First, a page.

Eric Clapton, Allman Brothers Band tribute concert

Eric Clapton, Allman Brothers Band tribute concert

“Legend” gets over-used in popular music. Eric Clapton though, is one of a handful of stars who genuinely carries that label.

Tomorrow night, Saturday, February, 25, a group of Bendigo musicians will come together for a special Eric Clapton and Allman Brothers Band tribute show at the Golden Vine.

Chris DeAraugo, a fixture on the Bendigo music scene for many years, is a huge Clapton fan.
“He was my first guitar hero. I have every record he’s ever made,” DeAraugo said.

“I’ve seen him live many times. I was lucky to see him at the Hollywood Bowl in 2004. I like the emotion and melody he brings to his music. His technique is quite simple, but it is his choice of notes and feel that, to me, sets him apart. His sound is basically guitar and amp. No pedals or extra tricks.”
Harlem plays the Clapton part of the night. Harlem comprises DeAraugo, his son Josh, drummer Andrew McHardy and bass player Trevor Daly. The DeAraugos share guitar and vocal duties.
Ken Richie is driving the Allmans part of the night.

“I first heard them when I was about 12, on TV. They played Ramblin’ Man – the first time I saw two drummers playing together. That blew a young boy’s mind away,” said Richie.

DeAraugo senior, McHardy and Daly join Richie, Marc Leon and second drummer Barry Gray in the Allman Brothers Band tribute.

“We’ve played the Allman Brothers Band set once before, last November. We received a warm response, with people curious to see what we could do with their songs. Seeing two drummers working together is a rare treat. We were a bit nervous attempting the Allmans music. It’s got such intricate parts one second, and then you have to stop thinking, and be completely free form for the jamming parts,” Richie said.

There is no shortage of experience on display tomorrow night. “I feel we have the cream of Bendigo musicians all in one package,” Richie added.

DeAraugo: “It was Ken’s idea to ask Marc and myself to create the three-guitar front line. Of course, being an Allmans act, we needed two drummers.”

The connection between Eric Clapton and the Allmans goes back nearly 50 years to the classic Layla and Other Assorted Love Songs album.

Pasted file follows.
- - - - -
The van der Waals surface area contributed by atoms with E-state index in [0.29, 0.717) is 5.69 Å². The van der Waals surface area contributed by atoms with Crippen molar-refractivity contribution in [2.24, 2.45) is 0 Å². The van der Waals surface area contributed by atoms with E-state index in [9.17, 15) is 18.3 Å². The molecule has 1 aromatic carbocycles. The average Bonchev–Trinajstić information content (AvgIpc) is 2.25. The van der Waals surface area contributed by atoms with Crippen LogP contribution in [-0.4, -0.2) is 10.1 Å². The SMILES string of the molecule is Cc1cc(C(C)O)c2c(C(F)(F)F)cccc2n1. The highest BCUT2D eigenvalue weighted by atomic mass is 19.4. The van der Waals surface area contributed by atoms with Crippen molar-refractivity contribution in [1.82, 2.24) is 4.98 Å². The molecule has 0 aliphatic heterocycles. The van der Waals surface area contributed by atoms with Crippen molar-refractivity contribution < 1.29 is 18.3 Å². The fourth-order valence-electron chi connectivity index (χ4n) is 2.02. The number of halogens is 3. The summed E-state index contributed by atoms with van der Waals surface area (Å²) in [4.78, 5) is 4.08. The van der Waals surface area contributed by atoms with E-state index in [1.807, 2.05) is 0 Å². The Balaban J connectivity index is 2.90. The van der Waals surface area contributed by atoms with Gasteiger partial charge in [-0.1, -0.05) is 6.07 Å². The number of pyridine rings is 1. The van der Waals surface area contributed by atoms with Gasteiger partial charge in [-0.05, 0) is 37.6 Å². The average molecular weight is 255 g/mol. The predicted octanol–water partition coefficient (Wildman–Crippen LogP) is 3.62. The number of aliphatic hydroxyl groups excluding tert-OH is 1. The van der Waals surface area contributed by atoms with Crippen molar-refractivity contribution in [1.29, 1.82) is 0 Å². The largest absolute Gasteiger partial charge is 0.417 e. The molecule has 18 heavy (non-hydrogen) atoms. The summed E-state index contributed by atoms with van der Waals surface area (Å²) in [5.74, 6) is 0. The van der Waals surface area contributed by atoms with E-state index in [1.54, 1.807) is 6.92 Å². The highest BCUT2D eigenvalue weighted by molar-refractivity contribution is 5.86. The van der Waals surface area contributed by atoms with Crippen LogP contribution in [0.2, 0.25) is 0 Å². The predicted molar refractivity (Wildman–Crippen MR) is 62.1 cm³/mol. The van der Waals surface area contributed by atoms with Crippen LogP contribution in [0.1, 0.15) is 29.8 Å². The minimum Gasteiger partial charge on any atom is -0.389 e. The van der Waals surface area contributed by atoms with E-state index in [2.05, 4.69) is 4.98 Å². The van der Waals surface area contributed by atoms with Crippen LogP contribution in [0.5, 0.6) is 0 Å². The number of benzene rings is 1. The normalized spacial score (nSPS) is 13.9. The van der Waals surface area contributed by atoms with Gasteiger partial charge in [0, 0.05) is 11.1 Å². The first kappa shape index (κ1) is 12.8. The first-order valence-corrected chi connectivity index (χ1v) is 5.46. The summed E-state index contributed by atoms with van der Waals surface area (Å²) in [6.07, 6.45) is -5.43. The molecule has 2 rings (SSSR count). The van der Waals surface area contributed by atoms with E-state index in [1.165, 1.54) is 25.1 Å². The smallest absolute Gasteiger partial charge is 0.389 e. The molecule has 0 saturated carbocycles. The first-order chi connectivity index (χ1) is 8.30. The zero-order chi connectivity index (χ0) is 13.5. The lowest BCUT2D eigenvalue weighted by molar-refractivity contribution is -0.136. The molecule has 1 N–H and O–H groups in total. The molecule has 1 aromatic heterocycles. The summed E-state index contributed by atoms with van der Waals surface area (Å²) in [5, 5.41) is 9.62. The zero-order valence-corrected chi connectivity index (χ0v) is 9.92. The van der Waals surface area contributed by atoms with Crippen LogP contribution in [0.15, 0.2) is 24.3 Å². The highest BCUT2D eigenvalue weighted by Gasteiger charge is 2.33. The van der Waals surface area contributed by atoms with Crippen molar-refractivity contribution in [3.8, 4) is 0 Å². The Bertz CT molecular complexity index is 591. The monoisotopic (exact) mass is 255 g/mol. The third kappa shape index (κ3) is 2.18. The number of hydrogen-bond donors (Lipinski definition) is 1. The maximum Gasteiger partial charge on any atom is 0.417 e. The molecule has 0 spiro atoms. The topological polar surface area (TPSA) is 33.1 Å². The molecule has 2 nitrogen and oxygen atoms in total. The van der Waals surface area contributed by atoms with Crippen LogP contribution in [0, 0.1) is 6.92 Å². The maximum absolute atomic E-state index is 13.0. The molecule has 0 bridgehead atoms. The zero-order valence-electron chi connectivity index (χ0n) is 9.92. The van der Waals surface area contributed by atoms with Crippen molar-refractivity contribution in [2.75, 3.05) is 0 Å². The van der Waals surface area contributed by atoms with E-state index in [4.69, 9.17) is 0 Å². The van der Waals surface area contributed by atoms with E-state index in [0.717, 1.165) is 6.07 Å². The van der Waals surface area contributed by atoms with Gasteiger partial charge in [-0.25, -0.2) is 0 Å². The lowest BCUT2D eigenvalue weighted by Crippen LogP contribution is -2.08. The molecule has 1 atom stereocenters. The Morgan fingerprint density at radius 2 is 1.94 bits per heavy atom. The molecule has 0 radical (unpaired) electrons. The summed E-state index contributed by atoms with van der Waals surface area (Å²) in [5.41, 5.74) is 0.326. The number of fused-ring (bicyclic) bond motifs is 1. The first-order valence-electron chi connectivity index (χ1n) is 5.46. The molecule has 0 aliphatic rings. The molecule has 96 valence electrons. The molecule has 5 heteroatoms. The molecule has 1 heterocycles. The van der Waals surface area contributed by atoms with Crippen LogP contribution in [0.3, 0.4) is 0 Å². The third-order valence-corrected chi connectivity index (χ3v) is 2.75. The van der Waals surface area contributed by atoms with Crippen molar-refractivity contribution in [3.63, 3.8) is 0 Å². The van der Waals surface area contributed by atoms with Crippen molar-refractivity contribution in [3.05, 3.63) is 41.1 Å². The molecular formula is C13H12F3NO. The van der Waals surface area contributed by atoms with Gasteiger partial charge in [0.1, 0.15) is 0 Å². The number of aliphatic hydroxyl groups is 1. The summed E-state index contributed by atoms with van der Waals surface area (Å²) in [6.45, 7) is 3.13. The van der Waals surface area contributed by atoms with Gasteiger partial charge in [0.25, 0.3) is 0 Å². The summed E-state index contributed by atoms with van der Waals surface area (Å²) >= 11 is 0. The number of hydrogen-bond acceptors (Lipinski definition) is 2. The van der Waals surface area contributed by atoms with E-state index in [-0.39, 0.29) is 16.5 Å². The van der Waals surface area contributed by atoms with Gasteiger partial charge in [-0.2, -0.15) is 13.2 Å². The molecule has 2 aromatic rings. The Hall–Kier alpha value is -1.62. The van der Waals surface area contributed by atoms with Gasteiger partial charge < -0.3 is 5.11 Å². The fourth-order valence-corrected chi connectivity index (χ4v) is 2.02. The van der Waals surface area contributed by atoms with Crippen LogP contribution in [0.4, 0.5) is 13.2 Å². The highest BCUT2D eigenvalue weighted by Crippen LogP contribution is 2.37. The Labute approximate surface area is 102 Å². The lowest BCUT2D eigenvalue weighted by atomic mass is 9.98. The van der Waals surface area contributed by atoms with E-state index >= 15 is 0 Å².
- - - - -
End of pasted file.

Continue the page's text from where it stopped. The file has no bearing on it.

“I discovered the Allmans through Clapton’s partnership with Duane Allman on the Layla album,” said DeAraugo. “One of the best things about doing these shows is revisiting and learning their music. I now have a much better appreciation of their skills, general approach and clever jamming.”
Allmans fans won’t hear the mammoth 30-odd minutes of Mountain Jam, but favourites like Whipping Post, In Memory of Elizabeth Reed and Ramblin’ Man are all in the set.

Harlem will play tracks spanning Clapton’s career, including Let it Rain, I Shot the Sheriff, White Room, Sunshine of Your Love, and of course Layla. Aficionados will be pleased that their rendition of Layla features the extended playout with harmony guitars.

The Bendigo music scene is entering a bright new era. Richie, a relative newcomer, is effusive in his praise. “The local talent stands up against any big Melbourne acts. There’s music on at several venues every Friday through to Sunday. More people should get out and have a look at what a vibrant music scene we have. Roy Webb and Colin Thompson have been influential in bringing the music scene here back to life.”

DeAraugo: “We are currently enjoying one of the best periods of local music I can remember. The younger musicians coming through are at the best level I’ve seen.”

It will be a special night at the Golden Vine with some of the most enduring music of the 1960s and 1970s being brought to life. Doors at 8pm.

Also on Saturday night, just across town at the Handle Bar in Mitchell Street, Sons of the Blues and Messin’ ‘Round get together for a blues double header. It’s a gig that came about in an unusual way.
Sons of the Blues’ Patrick Byrne: “For about ten years I had been going to the same great accountant, Julius Porlai. At our meetings we would swap news. And of course the workings of the ATO. Then Julius told me he was to retire. I asked what he intended to do. He said he would spend more time on his life-long passion of playing the blues in the band he was in.”
“Surprised, I suggested we do some shows together as I too was in a blues band – something neither of us had mentioned during the previous ten years. So, we’re playing this show, and can truly say it was years in the making.”
Messin’ ‘Round and Sons of the Blues – a cool double header. Doors at 7.30pm.

2017-05-06T15:49:15+00:00